Everyone’s dream home criteria will be different, but as a guide, you should think about the condition of the home at the current time and how much it would cost you to get it up to your standards. If you plan to have children, or already do, you will need to consider the schools in your local catchment area.
Consider your transport needs too and if the area is ‘up-and-coming’. Are there any planned developments in your immediate area that could mean more houses, less green space, or an expansion of facilities? These factors may add value to your home, as time goes by.
Thinking about what you could potentially sell it for in the future is also a wise move, because you never know how your circumstances could change in the future. Ideally, you want your home to be worth more when the time comes to sell, this means factoring in any improvements you want to make (like new bathrooms, kitchen, maybe even a loft conversion).
Quick Tip: When it comes to things like ‘curb appeal’, you may be able to improve the property’s exterior over time, whereas you have no control of the area the house is situated in. In this case, choosing the ‘worst’ looking house on the ‘best’ street may be a wiser investment than vice versa (this is, of course, dependent on the cost of the work required to get it to your desired standard).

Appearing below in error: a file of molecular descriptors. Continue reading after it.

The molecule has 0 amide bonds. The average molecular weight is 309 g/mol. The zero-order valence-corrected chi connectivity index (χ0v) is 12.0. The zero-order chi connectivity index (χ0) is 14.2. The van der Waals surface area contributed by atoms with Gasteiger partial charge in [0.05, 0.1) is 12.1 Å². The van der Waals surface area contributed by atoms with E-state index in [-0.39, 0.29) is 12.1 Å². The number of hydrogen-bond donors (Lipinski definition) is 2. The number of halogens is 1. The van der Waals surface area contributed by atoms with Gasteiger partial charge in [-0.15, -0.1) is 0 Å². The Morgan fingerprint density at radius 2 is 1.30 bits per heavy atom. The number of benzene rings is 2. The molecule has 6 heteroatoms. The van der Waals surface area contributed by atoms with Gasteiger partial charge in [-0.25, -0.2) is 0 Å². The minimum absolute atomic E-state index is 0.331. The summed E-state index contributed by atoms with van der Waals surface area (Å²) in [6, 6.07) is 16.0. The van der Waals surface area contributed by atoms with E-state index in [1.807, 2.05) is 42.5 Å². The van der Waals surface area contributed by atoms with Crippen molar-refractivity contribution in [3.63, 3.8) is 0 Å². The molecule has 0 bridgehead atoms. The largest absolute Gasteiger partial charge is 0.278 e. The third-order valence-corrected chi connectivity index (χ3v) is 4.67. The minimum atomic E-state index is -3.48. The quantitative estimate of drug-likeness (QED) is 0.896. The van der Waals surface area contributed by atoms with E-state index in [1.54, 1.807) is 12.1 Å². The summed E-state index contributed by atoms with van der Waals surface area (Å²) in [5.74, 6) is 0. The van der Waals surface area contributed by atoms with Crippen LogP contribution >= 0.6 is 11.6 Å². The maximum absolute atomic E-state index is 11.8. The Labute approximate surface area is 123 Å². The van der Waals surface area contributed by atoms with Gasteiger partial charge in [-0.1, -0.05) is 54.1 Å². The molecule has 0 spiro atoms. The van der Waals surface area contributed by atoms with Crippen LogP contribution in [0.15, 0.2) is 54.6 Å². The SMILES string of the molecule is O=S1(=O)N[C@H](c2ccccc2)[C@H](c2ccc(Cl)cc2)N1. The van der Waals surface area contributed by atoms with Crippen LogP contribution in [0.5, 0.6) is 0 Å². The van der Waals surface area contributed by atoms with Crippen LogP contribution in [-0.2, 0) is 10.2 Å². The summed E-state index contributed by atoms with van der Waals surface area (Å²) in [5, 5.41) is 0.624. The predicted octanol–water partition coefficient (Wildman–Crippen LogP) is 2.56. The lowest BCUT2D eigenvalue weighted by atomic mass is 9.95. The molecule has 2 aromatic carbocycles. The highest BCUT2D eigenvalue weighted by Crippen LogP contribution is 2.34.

A property for sale will either be leasehold or freehold.
Leasehold – Applicable to flats and maisonettes in the UK (excluding Scotland). This is where you own the house for the length of the lease. Once the lease has ended, ownership returns to the freeholder and you would have to reapply for an extension.